Dick Morrissey, musician, born May 9th 1940; died November 8th, 2000

"Oscar Peterson calls it, "swinging you into bad health!". Ray Brown calls it "stompin' in a mudhole!" Gene Harris called it "low down, filthy, greasy..............!"Dick Morrissey

Whatever anyone calls it, Dick Morrissey did it with a vengeance. His sound, his time, and his sense of swing used to regularly reduce me to tears, when I was playing with him or listening to him. I've said it before, and I'll say it again, "Dick Morrissey swung so much, it hurt!"

The jazz world is a much sadder place, now that he is no longer here, but his records will last for many, many years, providing a legacy to his brilliance.

Dick was a world class musician, and also a world class chap! He loved his pint of Guinness and being with his family or fellow musicians.

Dick didn't talk much about jazz or his music. He let his playing speak for himself, and my God, it did just that! There are many musicians who talk and talk about what they can do, etc., etc. But the acid test is when they get up on the bandstand, and do it, or not, as the case may be! Dick always did it, but never said much about it. Once he had finished there really wasn't much left to say!

He would love to listen to a Goon tape, and we would both imitate either Neddy Seagoon, Major Bloodnoc, or some comedy tape. When in my car on numerous occasions, when we were listening to some music, he would ask me to playk, Eccles, Little Jim, Grypepipe Thin, etc., falling about with laughter.

When we got to the gig, he did his magic, which is the only word for how he played and sounded. He was totally unpretentious, rather like Ronnie Scott, and indeed shared much the same musical outlook as Ronnie. Like Ronnie, Dick COM-manded respect, rather than DE-manded it. That difference, to my mind, is huge.

I have tapes of a band I used to lead, called "Our Band", which originally featured Louis Stewart on guitar, then Jim Mullen on guitar, John Critchinson on piano, the genius of Ron Mathewson on double bass, Dick on saxophone, and myself. What a band! There were also many nights with Tony Lee on piano, Tony Archer on double bass, Terry Smith on guitar, and myself, at the Bull's Head, Barnes. This was when Albert Tolley used to run The Bull, and I can see him now sitting at the back of the room, smiling all over his face, as he loved Dick so much. These are only memories I treasure. Many more people and musicians

During his last years, Dick must have suffered hugely through his illness, but he never made a big deal about it. He always had a kind word for everybody, and confounded everyone by playing almost up until he passed away. What an amazing example to all of us, and I will always be intensely proud to have known him, played with him, and shared some of the happiest musical moments of my life with him. A privilege, no less. Martin Drew

As I admired the many tributes to Dick Morrissey including half-pages in The Times, Guardian, Telegraph and Independent, I reflected on the fact that such fulsome praise never appeared during his lifetime. Despite legendary status amongst musicians, Dick's achievements went largely unnoticed by the press.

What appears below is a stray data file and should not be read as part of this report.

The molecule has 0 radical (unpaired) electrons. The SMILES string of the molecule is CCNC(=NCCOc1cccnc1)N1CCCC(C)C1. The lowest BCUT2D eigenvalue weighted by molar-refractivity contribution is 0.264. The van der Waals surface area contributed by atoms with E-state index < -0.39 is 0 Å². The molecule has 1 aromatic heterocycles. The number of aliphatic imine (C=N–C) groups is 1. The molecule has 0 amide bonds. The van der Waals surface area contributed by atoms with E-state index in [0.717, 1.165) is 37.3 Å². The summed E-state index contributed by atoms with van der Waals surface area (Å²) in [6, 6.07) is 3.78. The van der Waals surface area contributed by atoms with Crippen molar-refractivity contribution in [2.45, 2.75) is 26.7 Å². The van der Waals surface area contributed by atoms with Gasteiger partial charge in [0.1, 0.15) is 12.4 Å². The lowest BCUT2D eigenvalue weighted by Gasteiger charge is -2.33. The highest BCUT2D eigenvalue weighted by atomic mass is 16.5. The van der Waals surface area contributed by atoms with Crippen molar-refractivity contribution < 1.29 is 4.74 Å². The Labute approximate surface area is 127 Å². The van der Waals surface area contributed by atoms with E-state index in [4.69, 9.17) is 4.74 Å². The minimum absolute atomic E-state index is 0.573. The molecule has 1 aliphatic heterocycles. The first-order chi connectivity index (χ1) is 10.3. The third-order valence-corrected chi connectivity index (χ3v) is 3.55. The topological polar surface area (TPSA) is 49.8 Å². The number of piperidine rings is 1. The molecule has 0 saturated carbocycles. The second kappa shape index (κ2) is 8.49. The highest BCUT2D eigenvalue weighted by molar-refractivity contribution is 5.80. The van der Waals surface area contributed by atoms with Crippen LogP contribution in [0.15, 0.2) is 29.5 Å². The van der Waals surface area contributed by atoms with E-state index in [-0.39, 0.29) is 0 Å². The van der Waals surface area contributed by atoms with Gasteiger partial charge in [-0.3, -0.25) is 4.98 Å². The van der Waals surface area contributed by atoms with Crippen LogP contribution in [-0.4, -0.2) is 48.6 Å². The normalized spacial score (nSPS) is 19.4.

It seemed the crime of "not being American" consigned Dick to the lip-service department. Not that he gave any of this a second thought. He concentrated on what he did best—"swinging like crazy". Dick's relaxed nature belied the fact that he was always totally focused on the music. Stories are still told of tenor battles with Sonny Stitt and Teddy Edwards, where Dick more than held his own. I'll never forget the daunting task of having to follow a Morrissey solo -"each one carved from marble" Every night was a master class in jazz improvisation. In 15 years working together I never knew Dick to "coast" or take it easy. He always gave 100%.

I treasure the memory of the last time we played together. This was the Morrissey Mullen band reunion held at the Astor Theatre, Deal, last August. Dick had called me a week before the gig saying he wasn't sure he'd be well enough. Despite his years of ill health, Dick never lost his enthusiasm and gigs at his local pub in Deal did† much to keep up his morale. I'm in the process of trying to get a Best of Morrissey Mullen CD releasedóboth to raise money for Dick's family, and to help keep alive the memory of a great musician and friend. Jim Mullen

Dick Morrissey was a beautiful human being and a great musician. The warmth of his personality and his passionately swinging saxophone touched (or thawed) the hearts of many people, and his courage throughout his long last illness was extraordinary. His recorded legacy embodies his qualities, but he himself is sorely missed. Ian Carr. of our most outstanding tenor sax players, Dick Morrissey, provided a fitting climax for the evening. distinction, and of enduring value—-Dick Morrissey a player with a glorious true-to-tenor sound—yes, a huge-massive, one could emphasise—sonority, though always adaptable and sympathetic to the mood, tempo and content of the material selected for performance. A warm, perfectly controlled vibrato; a relaxed, refusing-to-be-rushed approach; complete control of the technical side of things. Then, what feeling, what conviction and poise!
Ken Rattenbury